Many researchers at JCESR and elsewhere are therefore also exploring other battery types that, if successful, promise to leapfrog lithium-ion on a number of fronts—perhaps even one day rivalling the energy density of fossil fuels. (Gasoline has an energy density that’s roughly 100 times that of a lithium-ion battery.) One line of inquiry looks at elements like magnesium, which carries a two-electron charge compared to just one for lithium, adding that much more energy potential. But there’s a catch. The ions don’t move around as easily inside the cell, suggesting that new electrolytes and electrodes will need to be found.

Another area being explored is the use of cheap, abundant elements such as sulphur and oxygen. That includes the lithium-air battery, an idea that has been kicked around for years. The attraction is that the battery would be extremely lightweight, since the oxygen in the cell would come from the air. More important, it boasts a theoretical energy density rivalling that of gasoline. But while IBM has built a prototype, and other permutations such as sodium-air and zinc-air are being explored, most experts believe it will be years before such batteries could be rolled out commercially, if at all. “There are a lot of side reactions that occur in this cell,” says the University of Waterloo’s Nazar.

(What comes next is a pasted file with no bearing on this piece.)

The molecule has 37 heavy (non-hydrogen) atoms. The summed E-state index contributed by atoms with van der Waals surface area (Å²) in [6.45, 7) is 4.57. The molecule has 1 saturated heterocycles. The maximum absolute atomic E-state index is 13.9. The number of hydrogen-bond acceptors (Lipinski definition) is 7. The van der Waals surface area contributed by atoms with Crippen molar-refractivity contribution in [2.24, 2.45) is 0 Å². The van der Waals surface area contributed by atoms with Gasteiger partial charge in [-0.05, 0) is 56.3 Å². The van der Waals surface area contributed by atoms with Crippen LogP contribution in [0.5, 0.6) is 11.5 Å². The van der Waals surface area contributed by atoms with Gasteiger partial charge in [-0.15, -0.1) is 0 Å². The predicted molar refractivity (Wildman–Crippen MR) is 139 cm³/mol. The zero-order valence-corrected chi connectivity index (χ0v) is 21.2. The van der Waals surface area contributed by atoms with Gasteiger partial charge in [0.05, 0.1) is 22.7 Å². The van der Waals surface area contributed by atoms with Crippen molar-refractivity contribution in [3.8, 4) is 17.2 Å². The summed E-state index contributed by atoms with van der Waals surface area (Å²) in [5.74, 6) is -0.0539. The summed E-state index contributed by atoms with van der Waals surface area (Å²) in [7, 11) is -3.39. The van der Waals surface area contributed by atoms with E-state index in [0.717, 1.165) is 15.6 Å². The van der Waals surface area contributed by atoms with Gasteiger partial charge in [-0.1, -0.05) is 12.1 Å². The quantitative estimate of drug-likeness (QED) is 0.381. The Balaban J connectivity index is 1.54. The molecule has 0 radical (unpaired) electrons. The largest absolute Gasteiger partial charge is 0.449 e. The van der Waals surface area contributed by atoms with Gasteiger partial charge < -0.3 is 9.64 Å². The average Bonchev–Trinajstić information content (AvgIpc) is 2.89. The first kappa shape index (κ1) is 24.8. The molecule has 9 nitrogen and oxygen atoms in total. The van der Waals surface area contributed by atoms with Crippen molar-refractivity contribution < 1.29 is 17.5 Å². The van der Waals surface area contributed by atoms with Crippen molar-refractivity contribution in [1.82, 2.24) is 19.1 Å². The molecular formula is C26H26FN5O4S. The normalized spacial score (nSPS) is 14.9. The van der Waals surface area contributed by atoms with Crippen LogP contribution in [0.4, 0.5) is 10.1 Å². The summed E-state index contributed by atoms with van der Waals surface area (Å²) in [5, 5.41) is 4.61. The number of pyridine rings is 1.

Dahn has a different vision. Instead of abandoning lithium-ion cells completely, he believes there’s a way to make them more powerful by charging them beyond their current 4.2-V maximum. “Many of the positive electrodes can still have a lot of lithium in them at 4.2 V, so if you can charge them to 4.7 V, they will give you about 50 per cent more capacity and energy,” he says. There is, as always, a caveat. “The electrolytes in the cells don’t like being exposed to these highly oxidizing surfaces when the voltages go above 4.2 or 4.3 volts,” Dahn says. “We just need to fix this one nagging and very difficult problem and then we’re there.” In the meantime, don’t expect your iPad to get any thinner.